By Swords Divided:
An exciting, moving, and sometimes hilarious account of how heroic Lady Mary Bankes and her tiny band of followers, defended Corfe Castle during a prolonged siege by the Parliamentarians in the English Civil War. Finally, having displayed ‘courage beyond her sex’, it was only by betrayal that she was defeated.
Dr Andrew Norman recounts the gripping tale, with verve and attention to historical detail, drawing on contemporary records to take the reader to the heart of the action.
The romantic ruin of Corfe Castle still stands at the heart of Dorset’s Isle of Purbeck, a shadow of its former glory but still with the power to draw thousands of visitors each year, intrigued by the dramatic – and often dastardly – deeds that unfolded in and around its walls. Of these, perhaps the most enthralling tale is of Mary Bankes, the woman who for three long years during England’s bloody Civil War, held the besieged castle against the Parliamentary forces, at times with only a handful of men, her daughters and maidservants. At the start of the struggle – with her husband away in oxford serving King Charles – Mary was faced with an agonising decision. She could either, surrender, and thereby place the lives of her children and household staff at the mercy of those she called the ‘rebels’. Or she could pit her wits and courage against the enemy, and attempt to muster whatever help and arms she could. With her noble Norman ancestry and belief in the cause, Mary refused to surrender, even taking to the battlements where she ‘did bravely performe what she undertooke’, heaving stones and hot embers onto attackers bearing flaming torches. Only betrayal could beat her.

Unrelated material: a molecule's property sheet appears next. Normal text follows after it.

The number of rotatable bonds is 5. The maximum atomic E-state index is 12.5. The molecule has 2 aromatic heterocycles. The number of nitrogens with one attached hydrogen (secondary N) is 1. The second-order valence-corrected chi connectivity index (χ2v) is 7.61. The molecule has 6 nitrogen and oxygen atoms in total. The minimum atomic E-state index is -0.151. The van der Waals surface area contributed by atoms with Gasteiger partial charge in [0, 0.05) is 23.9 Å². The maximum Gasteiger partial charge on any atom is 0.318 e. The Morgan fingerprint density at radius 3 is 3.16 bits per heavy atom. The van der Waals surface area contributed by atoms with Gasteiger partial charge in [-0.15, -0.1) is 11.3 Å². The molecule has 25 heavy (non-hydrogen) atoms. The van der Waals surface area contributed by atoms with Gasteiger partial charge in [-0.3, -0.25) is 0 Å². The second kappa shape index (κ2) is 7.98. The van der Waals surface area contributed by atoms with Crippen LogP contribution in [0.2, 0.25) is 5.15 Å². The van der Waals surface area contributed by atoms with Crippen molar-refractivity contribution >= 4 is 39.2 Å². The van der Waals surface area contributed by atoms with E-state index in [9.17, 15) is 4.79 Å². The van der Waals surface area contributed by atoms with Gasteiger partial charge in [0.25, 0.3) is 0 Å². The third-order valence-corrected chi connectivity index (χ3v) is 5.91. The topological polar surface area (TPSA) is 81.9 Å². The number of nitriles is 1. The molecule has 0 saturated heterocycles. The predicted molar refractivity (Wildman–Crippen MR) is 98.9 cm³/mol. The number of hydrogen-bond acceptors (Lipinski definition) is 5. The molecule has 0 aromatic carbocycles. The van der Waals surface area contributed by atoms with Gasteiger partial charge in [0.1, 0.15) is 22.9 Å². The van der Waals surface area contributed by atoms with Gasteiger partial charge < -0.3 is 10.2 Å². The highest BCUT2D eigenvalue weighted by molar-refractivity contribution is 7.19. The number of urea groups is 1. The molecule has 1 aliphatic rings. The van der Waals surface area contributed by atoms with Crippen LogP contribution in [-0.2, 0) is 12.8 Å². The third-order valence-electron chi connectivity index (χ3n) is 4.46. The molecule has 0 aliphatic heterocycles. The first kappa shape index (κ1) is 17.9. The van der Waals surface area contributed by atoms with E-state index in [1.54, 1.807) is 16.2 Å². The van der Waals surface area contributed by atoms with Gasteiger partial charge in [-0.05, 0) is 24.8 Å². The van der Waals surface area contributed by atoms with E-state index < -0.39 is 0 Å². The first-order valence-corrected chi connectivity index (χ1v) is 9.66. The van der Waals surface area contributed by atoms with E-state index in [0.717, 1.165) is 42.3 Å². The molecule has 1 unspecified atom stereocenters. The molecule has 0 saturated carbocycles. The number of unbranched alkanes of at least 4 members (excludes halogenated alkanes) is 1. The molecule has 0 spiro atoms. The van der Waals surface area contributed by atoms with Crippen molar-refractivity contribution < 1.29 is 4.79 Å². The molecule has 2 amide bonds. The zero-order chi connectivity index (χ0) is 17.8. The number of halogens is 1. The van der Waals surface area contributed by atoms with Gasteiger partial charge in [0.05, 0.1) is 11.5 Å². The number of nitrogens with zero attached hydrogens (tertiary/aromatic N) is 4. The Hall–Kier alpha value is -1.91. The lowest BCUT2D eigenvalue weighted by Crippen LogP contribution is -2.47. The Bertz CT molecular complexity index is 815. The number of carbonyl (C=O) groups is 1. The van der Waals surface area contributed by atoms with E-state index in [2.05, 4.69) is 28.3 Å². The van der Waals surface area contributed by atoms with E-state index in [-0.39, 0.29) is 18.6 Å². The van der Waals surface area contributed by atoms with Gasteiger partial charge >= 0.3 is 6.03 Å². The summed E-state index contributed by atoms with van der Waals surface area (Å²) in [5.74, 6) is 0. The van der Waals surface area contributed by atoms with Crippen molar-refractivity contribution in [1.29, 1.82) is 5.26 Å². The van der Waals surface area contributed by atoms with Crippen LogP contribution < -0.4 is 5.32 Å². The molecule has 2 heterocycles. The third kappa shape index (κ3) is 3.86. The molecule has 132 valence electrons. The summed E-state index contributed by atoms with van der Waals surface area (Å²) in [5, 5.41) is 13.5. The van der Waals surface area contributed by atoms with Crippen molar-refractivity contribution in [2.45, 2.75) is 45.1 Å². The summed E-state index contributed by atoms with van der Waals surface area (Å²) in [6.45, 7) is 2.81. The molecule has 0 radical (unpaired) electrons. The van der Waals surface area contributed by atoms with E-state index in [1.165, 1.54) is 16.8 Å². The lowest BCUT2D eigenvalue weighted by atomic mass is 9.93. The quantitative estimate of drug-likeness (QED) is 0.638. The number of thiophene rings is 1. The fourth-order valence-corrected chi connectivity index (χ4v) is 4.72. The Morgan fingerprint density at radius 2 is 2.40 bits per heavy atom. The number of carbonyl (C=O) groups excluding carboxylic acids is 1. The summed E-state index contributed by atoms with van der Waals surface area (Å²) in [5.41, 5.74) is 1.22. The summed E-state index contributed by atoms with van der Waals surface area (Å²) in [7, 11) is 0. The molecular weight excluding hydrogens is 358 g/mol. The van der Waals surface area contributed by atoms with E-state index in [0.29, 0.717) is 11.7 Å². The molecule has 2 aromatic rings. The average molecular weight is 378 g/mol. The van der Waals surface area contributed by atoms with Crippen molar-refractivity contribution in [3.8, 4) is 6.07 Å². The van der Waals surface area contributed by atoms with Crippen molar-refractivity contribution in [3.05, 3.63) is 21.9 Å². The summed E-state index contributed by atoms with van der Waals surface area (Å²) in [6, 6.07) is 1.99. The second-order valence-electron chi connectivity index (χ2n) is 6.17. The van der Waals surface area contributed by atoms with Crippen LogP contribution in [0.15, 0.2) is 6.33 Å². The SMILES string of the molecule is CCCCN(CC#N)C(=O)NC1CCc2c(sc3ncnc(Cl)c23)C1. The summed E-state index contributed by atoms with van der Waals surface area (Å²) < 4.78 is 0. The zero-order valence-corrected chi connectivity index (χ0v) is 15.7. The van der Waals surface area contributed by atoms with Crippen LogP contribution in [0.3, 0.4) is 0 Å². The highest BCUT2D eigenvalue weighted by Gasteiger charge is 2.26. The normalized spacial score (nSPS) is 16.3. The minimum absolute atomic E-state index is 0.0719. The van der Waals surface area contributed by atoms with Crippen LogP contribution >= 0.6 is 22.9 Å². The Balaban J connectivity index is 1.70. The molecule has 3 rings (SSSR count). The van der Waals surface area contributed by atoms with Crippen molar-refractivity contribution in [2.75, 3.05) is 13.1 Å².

Andrew Norman retells the gripping ale – and that of Corfe Castle’s proud history – with verve and attention to historical detail, drawing on papers and accounts of the Bankes family and eye-witness accounts to take the reader to the heart of the action.
‘No one could be failed to be stirred, by the bravery and sometimes hilarious ingenuity – of brave Dame Mary and her gallant domestic band.’
– The Purbeck Advertiser